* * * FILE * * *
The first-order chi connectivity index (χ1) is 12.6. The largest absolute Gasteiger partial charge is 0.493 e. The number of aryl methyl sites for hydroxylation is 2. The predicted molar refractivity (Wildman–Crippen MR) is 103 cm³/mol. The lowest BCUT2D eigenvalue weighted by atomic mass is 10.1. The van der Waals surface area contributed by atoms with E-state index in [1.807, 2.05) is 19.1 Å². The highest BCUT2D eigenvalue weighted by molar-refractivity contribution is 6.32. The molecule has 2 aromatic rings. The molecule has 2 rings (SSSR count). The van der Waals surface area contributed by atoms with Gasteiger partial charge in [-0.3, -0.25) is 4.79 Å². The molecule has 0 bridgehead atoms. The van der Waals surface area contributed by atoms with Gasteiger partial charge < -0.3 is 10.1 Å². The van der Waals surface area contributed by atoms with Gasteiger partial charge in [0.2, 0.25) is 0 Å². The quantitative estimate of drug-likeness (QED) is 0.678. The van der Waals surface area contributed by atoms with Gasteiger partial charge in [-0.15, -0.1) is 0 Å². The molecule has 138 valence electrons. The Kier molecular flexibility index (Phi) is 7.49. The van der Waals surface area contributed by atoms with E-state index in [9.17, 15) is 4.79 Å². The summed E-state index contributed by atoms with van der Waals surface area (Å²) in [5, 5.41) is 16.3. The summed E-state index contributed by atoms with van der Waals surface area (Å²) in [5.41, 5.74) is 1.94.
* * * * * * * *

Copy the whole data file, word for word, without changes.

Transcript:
The first-order chi connectivity index (χ1) is 12.6. The largest absolute Gasteiger partial charge is 0.493 e. The number of aryl methyl sites for hydroxylation is 2. The predicted molar refractivity (Wildman–Crippen MR) is 103 cm³/mol. The lowest BCUT2D eigenvalue weighted by atomic mass is 10.1. The van der Waals surface area contributed by atoms with E-state index in [1.807, 2.05) is 19.1 Å². The highest BCUT2D eigenvalue weighted by molar-refractivity contribution is 6.32. The molecule has 2 aromatic rings. The molecule has 2 rings (SSSR count). The van der Waals surface area contributed by atoms with Gasteiger partial charge in [-0.3, -0.25) is 4.79 Å². The molecule has 0 bridgehead atoms. The van der Waals surface area contributed by atoms with Gasteiger partial charge < -0.3 is 10.1 Å². The van der Waals surface area contributed by atoms with Gasteiger partial charge in [0.2, 0.25) is 0 Å². The quantitative estimate of drug-likeness (QED) is 0.678. The van der Waals surface area contributed by atoms with Gasteiger partial charge in [-0.15, -0.1) is 0 Å². The molecule has 138 valence electrons. The Kier molecular flexibility index (Phi) is 7.49. The van der Waals surface area contributed by atoms with E-state index in [9.17, 15) is 4.79 Å². The summed E-state index contributed by atoms with van der Waals surface area (Å²) in [5, 5.41) is 16.3. The summed E-state index contributed by atoms with van der Waals surface area (Å²) in [5.41, 5.74) is 1.94.